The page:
ADULT 2 (RCCI Size), MATURE Adult (Vet Size) and SENIOR 28 (Feline Nutrition) are low-phosphorous diets: Why?
In Adult 2 products, the phosphorus level is about 30 % lower than in Adult 1 products ; it is the same for the Senior 28, compared to products proposed to younger adult cats. This restriction is done in order to prevent from some potential negative effects due to phosphorus, when kidneys do not work so well.
Regulation of the phosphorus level in the blood
In a healthy animal, the kidney is able to keep the phosphorus of the blood at a constant level. If the amount of phosphorus ingested increases, the kidney normally excrete more phosphorus in the urine, in order to bring phosphorus back to its initial level. This balance is under the influence of a major hormone, the parathyroid hormone (PTH).
Consequences of an impaired renal function
In some animals, the functional capacity of the kidneys is altered by the ageing process. The blood filtration is slightly slowered, and phosphorus excretion decreases. Then, phosphorus tends to accumulate in the blood, and make the ratio calcium / phosphorus in the blood drop.
Consequently, parathyroid hormone, whose role is to keep stable the ratio calcium/phosphorus in the blood, is oversecreted. As the renal filtration is impaired, this hormone tries vainly to stimulate the phosphorus excretion. Then, to make the calcium level in the blood higher, PTH enhances the mineral mobilisation from the bone. Actually, as phosphorus is released with calcium, it worsens the situation.
Chronic oversecretion of PTH may lead to serious troubles:
- perturbation of the nutritional metabolism,
- progressive demineralization of the skeleton, hence the "rubber jaw syndrom" observed in animals suffering from serious renal deficiency.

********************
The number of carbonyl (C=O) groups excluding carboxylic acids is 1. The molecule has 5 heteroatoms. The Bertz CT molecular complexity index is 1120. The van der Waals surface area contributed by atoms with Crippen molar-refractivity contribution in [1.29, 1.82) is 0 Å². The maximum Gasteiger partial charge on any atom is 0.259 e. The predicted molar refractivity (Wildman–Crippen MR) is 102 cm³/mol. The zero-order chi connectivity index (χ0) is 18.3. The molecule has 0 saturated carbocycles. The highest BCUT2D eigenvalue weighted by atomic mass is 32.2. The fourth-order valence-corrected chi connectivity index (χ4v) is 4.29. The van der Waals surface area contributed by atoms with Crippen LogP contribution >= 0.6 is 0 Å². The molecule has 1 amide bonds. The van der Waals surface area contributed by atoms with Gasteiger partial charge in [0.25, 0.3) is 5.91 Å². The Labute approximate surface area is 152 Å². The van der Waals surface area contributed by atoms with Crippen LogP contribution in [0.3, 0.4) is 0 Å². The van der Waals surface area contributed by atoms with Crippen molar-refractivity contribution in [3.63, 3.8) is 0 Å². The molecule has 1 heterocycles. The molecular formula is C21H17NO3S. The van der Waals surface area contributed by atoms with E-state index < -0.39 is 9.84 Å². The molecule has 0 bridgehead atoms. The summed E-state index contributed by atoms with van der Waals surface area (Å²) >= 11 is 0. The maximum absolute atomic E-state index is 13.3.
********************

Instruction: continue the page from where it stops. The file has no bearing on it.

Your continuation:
- PTH in excess would also play an important causative role in the occuring of clinical signs of renal deficiency.
These classical signs of renal deficiency (more frequent urination, increased water intake, blood rise of urea and creatinine levels), generally develop when 75 % of the kidneys at least, become non-functional. On the contrary, negative effects of an excessive secretion of PTH can start way earlier. This is why it is very interesting to prevent from phosphorus accumulation.
Interest of a dietary phosphorus restriction
In an animal that does not show any clinical sign of renal deficiency, phosphorus restriction is considered as a preventive measure. Actually, this disease is likely to evoluate in an invisible way for years, before becoming obvious. Preventing from progressive phosphorus accumulation is a safety measure that could reasonnably help delaying the decline of the renal function.
In dogs and cats that are clinically renal deficient ones, phosphorus restriction allows to make markedly dicrease the progression of the kidney disease. Life expectancy is then improved. (Let's point out that the product Canistar S3, for clinically renal deficient dogs, contains even less phosphorus than Adult 2 products, i.e: 0,3 %). In human dietetics, dietary phosphorus restriction is systematically applied to renal deficient persons.
To be efficient, phosphorus restriction must be set up early in the course of the renal ageing process. It is why, in large breed dogs whose life expectancy is shorter than for other dogs, this dietetic measure is applied as early as the Adult 1 (RCCI Size) or Young Adult (VetSize) stage.
In general, the phosphorus content in dog and catfood exceeds their strict requirements. Then, the reduced phosphorus levels of Adult 2/Mature Adult and Senior 28 products are far from beeing likely to induce any deficiency.
NB Phosphorus is also dicreased in Persian 30, that can be advised to Persian cats whatever how old they are.
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